Environmental Risk Factors Can Reduce Axial Length Elongation and Myopia Incidence in 6- to 9-Year-Old Children
Purpose: To identify risk factors for axial length (AL) elongation and incident school myopia. Design: Population-based prospective birth-cohort study. Participants: Four thousand seven hundred thirty-four children examined at 6 and 9 years of age from the Generation R Study in Rotterdam, The Netherlands. Methods: Axial length and corneal radius (CR) were measured with an IOLMaster 500 and daily life activities and demographic characteristics were obtained by questionnaire. Three thousand three hundred sixty-two children (71%) were eligible for cycloplegic refractive error measurements. Linear regression models on AL elongation were used to create a risk score based on the regression coefficients resulting from environmental and ocular factors. The predictive value of the prediction score for myopia (≤–0.5 diopter) was estimated using receiver operating characteristic curves. To test if regression coefficients differed for baseline AL-to-CR ratio, interaction terms were calculated with baseline AL-to-CR ratio and environmental factors. Main Outcome Measures: Axial length elongation and incident myopia. Results: From 6 to 9 years of age, average AL elongation was 0.21±0.009 mm/year and myopia developed in 223 of 2136 children (10.4%), leading to a myopia prevalence at 9 years of age of 12.0%. Seven parameters were associated independently (P < 0.05) with faster AL elongation: parental myopia, 1 or more books read per week, time spent reading, no participation in sports, non-European ethnicity, less time spent outdoors, and baseline AL-to-CR ratio. The discriminative accuracy for incident myopia based on these risk factors was 0.78. Axial length-to-CR ratio at baseline showed statistically significant interaction with number of books read per week (P < 0.01) and parental myopia (P < 0.01). Almost all predictors showed the highest association with AL elongation in the highest quartile of AL-to-CR ratio; incidental myopia in this group was 24% (124/513). Conclusions: Determination of a risk score can help to identify school children at high risk of myopia. Our results suggest that behavioral changes can offer protection particularly in these children.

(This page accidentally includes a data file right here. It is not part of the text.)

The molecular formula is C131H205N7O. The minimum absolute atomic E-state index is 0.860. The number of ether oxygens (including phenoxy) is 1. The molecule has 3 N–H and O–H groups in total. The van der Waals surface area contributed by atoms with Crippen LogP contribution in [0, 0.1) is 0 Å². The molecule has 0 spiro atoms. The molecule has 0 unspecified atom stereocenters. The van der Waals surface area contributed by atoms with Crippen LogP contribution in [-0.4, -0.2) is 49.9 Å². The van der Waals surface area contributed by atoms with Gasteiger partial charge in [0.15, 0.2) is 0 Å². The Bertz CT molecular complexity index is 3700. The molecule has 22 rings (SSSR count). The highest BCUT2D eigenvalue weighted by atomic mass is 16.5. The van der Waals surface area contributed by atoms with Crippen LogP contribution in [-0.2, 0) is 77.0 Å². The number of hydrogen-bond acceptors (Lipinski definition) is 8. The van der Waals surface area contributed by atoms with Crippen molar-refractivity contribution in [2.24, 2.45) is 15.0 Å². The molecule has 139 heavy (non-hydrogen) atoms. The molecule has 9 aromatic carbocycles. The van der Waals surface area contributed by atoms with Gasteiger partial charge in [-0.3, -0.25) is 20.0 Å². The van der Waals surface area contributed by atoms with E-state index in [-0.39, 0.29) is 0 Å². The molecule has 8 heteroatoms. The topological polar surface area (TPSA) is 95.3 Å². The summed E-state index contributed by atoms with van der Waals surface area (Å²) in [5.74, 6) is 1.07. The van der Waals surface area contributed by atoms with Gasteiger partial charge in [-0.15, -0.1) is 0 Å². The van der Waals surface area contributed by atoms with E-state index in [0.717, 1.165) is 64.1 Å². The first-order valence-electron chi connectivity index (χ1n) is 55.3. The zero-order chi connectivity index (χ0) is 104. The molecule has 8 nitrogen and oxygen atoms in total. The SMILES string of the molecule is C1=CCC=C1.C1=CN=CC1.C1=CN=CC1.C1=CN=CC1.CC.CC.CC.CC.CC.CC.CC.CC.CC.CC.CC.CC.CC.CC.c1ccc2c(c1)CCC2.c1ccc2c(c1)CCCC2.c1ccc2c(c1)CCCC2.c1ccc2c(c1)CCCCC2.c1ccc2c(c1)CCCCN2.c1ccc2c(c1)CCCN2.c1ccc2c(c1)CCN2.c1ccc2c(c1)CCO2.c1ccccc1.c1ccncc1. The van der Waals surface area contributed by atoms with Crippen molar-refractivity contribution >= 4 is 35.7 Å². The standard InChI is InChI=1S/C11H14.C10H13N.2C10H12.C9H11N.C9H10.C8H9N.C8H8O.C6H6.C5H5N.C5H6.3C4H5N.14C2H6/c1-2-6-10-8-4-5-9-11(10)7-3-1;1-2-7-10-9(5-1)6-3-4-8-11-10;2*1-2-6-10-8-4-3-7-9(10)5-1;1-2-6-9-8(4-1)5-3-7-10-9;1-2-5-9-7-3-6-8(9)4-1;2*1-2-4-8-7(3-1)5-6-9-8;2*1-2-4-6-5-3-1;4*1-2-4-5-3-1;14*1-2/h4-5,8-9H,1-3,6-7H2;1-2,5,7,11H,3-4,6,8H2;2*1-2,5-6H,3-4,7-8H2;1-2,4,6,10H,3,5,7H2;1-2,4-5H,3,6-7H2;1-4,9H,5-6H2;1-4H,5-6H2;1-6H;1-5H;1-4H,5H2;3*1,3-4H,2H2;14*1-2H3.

|Organisation||Department of Ophthalmology|
Tideman, J.W.L, Polling, J.R, Jaddoe, V.W.V, Vingerling, J.R, & Klaver, C.C.W. (2018). Environmental Risk Factors Can Reduce Axial Length Elongation and Myopia Incidence in 6- to 9-Year-Old Children. Ophthalmology. doi:10.1016/j.ophtha.2018.06.029